There’s a fascinating story in the Bible about a time when the devil showed up at God’s front door. The devil wasn’t there to be friendly and nice. He had a beef to settle with God. The Bible doesn’t tell us the devil’s complaint, but from God’s response we can be quite certain of what Satan had in mind. God said, “Have you considered my servant Job? There is no one on earth like him; he is blameless and upright, a man who fears God and shuns evil” (Job 1:8).
“ ‘Does Job fear God for nothing?’ Satan replied. ‘Have you not put a hedge around him and his household and everything he has? You have blessed the work of his hands, so that his flocks and herds are spread throughout the land. But stretch out your hand and strike everything he has, and he will surely curse you to your face’ ” (verses 9–11).
So God said, “Very well, then, everything he has is in your hands” (verse 12). That’s how it happened that in one day Satan destroyed all of Job’s oxen, donkeys, sheep, camels, and the servants who were tending them. Satan even killed Job’s sons and daughters! A few days later, God gave Satan permission to touch Job’s body, and the poor man was covered with excruciating boils from head to toe. Job was understandably upset! Much of the rest of the book that goes by his name is a recounting of Job’s questions about God’s fairness.
The title of this article—“When We’ll Judge God”—may have startled you. After all, God is the One who will judge us. How dare we judge Him? The problem is that we all judge God from time to time. Job resolved his questions about God, but the basic question he asked is universal: Is God fair?
Have you been struck with cancer or some other life-threatening disease? Have you ever lost a job? Did your house burn down? Was your child killed in an automobile accident caused by a drunken driver? These are the kinds of issues that prompt the anguished question, Why, God, why?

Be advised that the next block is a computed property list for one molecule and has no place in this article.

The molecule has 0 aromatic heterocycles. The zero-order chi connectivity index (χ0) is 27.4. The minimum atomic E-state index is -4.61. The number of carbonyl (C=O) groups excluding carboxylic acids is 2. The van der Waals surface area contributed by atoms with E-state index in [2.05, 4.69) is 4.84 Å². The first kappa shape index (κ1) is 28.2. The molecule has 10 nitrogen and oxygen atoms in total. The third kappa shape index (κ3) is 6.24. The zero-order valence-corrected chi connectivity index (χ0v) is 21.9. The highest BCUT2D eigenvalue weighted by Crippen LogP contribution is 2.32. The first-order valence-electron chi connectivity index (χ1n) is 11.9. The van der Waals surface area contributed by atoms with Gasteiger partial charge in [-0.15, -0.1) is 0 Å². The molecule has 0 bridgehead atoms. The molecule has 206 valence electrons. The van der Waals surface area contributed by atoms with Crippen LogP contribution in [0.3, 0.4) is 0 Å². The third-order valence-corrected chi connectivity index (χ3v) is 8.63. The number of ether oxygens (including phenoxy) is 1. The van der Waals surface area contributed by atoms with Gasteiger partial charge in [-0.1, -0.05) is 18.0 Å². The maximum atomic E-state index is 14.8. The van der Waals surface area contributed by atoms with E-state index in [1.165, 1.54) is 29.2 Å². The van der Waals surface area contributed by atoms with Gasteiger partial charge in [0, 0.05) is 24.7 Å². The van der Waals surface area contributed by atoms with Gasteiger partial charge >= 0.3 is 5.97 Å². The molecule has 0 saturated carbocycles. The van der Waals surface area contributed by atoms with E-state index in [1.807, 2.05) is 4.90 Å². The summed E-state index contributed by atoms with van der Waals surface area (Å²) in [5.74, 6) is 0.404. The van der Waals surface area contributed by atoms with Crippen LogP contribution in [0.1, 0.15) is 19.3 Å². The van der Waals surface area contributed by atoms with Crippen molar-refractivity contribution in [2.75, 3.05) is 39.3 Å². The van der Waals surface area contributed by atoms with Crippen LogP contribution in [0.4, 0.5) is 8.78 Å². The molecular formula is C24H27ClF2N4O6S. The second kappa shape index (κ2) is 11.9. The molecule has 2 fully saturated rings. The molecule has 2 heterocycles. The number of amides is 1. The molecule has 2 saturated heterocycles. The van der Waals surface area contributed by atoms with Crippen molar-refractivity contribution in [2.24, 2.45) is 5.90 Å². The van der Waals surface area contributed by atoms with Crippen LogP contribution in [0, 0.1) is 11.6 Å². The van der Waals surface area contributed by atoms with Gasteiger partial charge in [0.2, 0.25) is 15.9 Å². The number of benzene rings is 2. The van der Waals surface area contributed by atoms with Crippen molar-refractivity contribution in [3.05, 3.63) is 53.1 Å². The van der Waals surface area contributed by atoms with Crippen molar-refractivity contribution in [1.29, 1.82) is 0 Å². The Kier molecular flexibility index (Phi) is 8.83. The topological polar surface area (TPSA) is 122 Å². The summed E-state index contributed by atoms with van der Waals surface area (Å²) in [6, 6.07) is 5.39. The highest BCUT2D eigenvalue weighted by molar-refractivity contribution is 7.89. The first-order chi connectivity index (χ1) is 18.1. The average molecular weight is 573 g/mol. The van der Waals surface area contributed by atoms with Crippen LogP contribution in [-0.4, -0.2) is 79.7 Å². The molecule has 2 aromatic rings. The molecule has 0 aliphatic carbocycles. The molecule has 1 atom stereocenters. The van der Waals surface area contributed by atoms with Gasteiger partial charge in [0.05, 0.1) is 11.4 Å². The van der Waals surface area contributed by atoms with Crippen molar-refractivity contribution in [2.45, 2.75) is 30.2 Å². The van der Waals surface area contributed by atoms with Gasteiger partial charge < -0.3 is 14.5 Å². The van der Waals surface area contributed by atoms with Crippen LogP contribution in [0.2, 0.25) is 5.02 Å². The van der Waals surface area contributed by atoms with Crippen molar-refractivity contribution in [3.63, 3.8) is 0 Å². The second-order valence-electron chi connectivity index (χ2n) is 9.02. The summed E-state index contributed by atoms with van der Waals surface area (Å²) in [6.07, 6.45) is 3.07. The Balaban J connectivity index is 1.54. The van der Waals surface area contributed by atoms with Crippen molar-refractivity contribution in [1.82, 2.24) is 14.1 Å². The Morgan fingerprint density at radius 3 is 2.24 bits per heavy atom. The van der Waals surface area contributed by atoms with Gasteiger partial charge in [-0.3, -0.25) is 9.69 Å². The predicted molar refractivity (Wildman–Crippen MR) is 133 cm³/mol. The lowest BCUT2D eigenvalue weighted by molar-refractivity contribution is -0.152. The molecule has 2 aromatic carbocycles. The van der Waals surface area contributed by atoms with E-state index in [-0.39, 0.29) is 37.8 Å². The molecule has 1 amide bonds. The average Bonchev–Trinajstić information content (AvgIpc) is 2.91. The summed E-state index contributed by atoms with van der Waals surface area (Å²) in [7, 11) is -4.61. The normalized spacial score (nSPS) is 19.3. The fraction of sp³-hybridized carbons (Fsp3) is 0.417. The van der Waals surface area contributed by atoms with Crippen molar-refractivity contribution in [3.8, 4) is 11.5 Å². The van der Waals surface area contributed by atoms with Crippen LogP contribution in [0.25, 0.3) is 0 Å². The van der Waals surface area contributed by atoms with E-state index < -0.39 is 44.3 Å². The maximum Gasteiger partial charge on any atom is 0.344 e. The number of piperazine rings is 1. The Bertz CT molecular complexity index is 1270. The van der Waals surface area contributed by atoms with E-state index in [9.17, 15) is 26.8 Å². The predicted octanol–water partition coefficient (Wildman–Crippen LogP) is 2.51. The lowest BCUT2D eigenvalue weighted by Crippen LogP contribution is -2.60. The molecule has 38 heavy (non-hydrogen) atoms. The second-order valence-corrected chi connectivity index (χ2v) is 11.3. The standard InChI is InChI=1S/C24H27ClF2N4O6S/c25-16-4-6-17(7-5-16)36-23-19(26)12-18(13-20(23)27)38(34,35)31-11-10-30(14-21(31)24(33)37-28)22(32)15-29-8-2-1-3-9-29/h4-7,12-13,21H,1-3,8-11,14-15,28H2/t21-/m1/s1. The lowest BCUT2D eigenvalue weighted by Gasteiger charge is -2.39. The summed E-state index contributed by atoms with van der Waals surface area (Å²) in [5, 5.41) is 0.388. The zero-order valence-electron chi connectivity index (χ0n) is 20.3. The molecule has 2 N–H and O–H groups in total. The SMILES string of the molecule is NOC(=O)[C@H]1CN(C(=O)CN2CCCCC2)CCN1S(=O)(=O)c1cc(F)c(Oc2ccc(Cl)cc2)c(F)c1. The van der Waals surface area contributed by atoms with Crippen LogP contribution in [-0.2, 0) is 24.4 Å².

When we ask that question, we’re in essence judging God. And I propose that God doesn’t mind that! In one Bible passage, He said, “Come now, let us reason together” (Isaiah 1:18). That’s God inviting us to reason with Him.
God created us humans in His image (Genesis 1:27, 28). This means that in some ways we are like Him. And one of those ways is our intelligence. We can ask questions, examine evidence, and draw conclusions. And God invites us to do that about Him. God asks us to judge Him!
Paul said that God wants to “demonstrate his justice” to us (Romans 3:26). He doesn’t ask us to just blindly accept the idea that He’s fair. He asks us to evaluate the evidence and draw our own conclusions. Some people will persist in their belief that He’s unfair; and while He’s disappointed, He allows them to relate to Him accordingly.
Christians talk about Judgment Day as though there’s a day coming when God will judge us. However, I propose that the opposite is also true. A day is coming when you and I will have the opportunity to check out God! And when we do, we’ll discover that God has been very fair in all His dealings with the human race.
God’s great Judgment Day is divided into three parts.
A pre-Advent judgment
Daniel 7:9, 10 gives the clearest biblical description of the pre-Advent judgment. This passage begins by picturing God dressed in white, sitting on His throne, and surrounded by millions of angels. Then Daniel says, “The court was seated, and the books were opened” (verse 10).
These “books” are not for God’s benefit, for He knows everything. They’re for the angels, whose minds are more limited than God’s. The angels have heard all of Satan’s accusations against you and me and God. So before bringing us into heaven, God will give the angels an opportunity to review the records so they can see for themselves that He’s been fair in all His decisions about us.
According to Daniel, this judgment will take place in heaven. But when? Daniel tells us that it will precede the establishment of God’s eternal kingdom at Christ’s second coming:
“ ‘The court [or judgment] will sit, and his [Satan’s] power will be taken away and completely destroyed forever. Then the sovereignty, power and greatness of the kingdoms under the whole heaven will be handed over to the saints, the people of the Most High. His kingdom will be an everlasting kingdom, and all rulers will worship and obey him’ ” (Daniel 7:26, 27).
A millennial judgment
Revelation describes a 1,000-year period that we call “the millennium.” A careful study of Revelation 20:1–6 makes it clear that Jesus’ second coming and the resurrection of the righteous will occur at the beginning of the millennium.